A lot of people think hand sanitizer is better, she says, but really, washing with soap and water is the most effective way to eliminate germs.
"My kids are obsessed with hand sanitizer," said Amy Falcone, a seventh-grade science teacher who teaches at Wood Dale Junior High in the suburbs of Chicago. "It's a part of the school supply list we send home for kids to bring, along with Kleenex. I'd prefer they wash their hands, but I know it will do in a pinch."
Falcone used to think the "school plague" was more of an elementary school thing, but with increasing pressure to get good grades, some older students do come to school sick. And that gets others sick.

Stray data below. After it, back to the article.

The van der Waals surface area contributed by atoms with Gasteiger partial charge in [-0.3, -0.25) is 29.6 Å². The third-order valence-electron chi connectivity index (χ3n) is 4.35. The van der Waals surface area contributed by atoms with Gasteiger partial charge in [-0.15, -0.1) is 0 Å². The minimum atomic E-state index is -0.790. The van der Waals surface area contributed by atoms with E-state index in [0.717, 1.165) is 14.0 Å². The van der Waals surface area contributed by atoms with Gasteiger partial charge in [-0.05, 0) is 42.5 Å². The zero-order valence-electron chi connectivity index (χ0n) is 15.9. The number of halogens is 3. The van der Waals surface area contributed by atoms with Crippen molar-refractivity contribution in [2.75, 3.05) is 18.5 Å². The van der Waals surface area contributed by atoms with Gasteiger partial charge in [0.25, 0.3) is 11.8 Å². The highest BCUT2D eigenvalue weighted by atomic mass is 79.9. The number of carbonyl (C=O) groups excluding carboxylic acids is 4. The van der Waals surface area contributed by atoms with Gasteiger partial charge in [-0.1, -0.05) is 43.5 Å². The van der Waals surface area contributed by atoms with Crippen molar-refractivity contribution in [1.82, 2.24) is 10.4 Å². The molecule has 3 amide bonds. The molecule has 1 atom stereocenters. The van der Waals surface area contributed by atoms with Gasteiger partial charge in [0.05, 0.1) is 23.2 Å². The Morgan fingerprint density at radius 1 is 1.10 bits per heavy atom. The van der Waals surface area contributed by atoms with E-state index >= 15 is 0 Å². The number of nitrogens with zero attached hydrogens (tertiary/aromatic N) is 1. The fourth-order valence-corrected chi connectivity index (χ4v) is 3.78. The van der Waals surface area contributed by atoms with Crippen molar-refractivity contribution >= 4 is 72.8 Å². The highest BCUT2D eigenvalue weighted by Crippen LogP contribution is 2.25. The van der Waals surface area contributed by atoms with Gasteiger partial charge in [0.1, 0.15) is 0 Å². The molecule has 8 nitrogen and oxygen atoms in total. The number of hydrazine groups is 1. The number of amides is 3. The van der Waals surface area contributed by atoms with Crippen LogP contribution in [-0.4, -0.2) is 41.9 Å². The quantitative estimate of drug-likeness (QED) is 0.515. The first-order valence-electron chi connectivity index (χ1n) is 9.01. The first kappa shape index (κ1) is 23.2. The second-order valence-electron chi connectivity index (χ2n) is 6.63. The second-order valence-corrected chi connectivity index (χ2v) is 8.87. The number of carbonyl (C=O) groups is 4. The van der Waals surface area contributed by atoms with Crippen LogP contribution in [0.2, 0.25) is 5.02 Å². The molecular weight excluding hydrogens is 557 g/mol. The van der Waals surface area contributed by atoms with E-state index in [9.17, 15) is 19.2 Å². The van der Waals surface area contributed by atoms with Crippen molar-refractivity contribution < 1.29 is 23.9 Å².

"I've never been a sickly person, but I did catch strep throat about three years ago," Falcone said. "I've never had it in my entire life, but I had it. Got rid of it. Got it again."
Falcone's been teaching for more than 20 years. She's noticed that some of the newer teachers are getting sick more often.
"When you are new, you are killing yourself to impress, and some young teachers really do forget to take care of themselves," Falcone said.
She advises new teachers to make sure they keep up with their own healthy habits. "Eat healthy, get sleep, do whatever you do to reduce stress."
Falcone coaches her school's Girls on the Run program. It helps her and her students decompress, as well as stay in shape. "That's especially important for me as a teacher. I can't really miss school," she said. "I've got kids lined up at my door every morning. I need to be there for them. Staying healthy is totally doable."